40,000 hours of ambulance delays
Posted: March 9, 2015
Posted in: Medical Negligence
The Welsh Ambulance Service believes that patients could be at risk due to a five-fold increase in delays faced by ambulance crews outside of hospitals. Figures revealed that around 40,000 hours were “lost” in 2014 because of “handover delays” – a worrying increase from the 8,000 hours lost in 2008. The report highlighted a number of problem factors contributing to the issue, yet the ambulance service’s chairman said that these “long-standing and complex problems” were now being tackled.
Any wait in an ambulance outside of a hospital longer than 15 minutes is recorded as a handover delay, an issue generally caused when emergency unit beds are full. The ambulance service said that delays of this nature not only present “risks to patients waiting in vehicles” but are “arguably a greater risk” to patients “in the community”. This is due to the fact that ambulance crews are then tied up outside A&E, unable to respond to other urgent calls.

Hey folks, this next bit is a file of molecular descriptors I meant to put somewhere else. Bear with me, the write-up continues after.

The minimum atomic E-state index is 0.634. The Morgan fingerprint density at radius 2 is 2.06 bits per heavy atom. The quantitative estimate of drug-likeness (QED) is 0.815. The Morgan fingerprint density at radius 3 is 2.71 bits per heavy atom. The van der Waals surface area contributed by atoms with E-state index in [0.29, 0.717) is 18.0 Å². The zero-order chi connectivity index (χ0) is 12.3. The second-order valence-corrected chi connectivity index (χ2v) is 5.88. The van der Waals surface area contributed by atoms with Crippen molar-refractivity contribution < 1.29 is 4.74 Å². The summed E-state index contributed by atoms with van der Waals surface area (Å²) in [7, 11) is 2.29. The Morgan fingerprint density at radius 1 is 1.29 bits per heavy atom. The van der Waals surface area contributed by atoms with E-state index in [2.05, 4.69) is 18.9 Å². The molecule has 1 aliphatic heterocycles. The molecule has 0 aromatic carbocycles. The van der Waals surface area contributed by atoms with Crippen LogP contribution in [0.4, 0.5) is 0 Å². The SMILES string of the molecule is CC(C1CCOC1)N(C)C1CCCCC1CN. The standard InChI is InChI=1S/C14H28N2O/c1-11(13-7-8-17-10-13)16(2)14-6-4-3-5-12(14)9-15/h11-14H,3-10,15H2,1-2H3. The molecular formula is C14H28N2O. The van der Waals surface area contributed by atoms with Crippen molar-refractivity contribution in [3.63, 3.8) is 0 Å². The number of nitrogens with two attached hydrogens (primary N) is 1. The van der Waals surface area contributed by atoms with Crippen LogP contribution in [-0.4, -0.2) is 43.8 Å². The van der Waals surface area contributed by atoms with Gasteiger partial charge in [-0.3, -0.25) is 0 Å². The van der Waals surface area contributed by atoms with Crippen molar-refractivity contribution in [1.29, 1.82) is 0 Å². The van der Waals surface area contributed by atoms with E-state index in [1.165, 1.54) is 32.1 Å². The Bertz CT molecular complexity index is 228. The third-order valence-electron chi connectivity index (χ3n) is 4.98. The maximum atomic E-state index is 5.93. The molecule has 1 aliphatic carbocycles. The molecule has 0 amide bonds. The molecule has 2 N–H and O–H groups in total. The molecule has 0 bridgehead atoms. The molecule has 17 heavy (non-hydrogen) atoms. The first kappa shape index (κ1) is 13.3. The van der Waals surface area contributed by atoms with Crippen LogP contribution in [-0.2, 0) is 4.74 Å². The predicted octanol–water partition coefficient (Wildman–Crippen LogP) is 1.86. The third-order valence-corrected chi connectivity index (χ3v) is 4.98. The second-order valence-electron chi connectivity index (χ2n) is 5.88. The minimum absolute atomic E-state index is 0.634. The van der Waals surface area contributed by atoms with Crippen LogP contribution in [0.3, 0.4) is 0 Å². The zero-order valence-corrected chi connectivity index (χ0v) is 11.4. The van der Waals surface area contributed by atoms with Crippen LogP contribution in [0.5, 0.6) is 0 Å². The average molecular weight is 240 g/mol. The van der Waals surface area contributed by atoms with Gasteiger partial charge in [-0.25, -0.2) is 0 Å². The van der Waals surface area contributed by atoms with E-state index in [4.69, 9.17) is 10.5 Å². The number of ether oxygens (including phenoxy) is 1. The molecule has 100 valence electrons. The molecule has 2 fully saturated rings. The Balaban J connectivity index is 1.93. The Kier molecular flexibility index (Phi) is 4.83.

“I think our plans will deliver”
Research carried out by the BBC found that the ambulance service in Wales, during a four-month period last autumn, faced longer delays than anywhere else in the UK. In the four-month window between August and November, the Welsh Ambulance Service reported the longest “average handover time” for 13 weeks of the 16-week period. In 10 weeks of the 16, the Welsh Ambulance Service also recorded the single longest delay of all 11 ambulance services that were involved.
Ambulance service chairman Mick Giannasi said: “We accept progress is slow, but we passionately believe now that I think our plans will deliver”.
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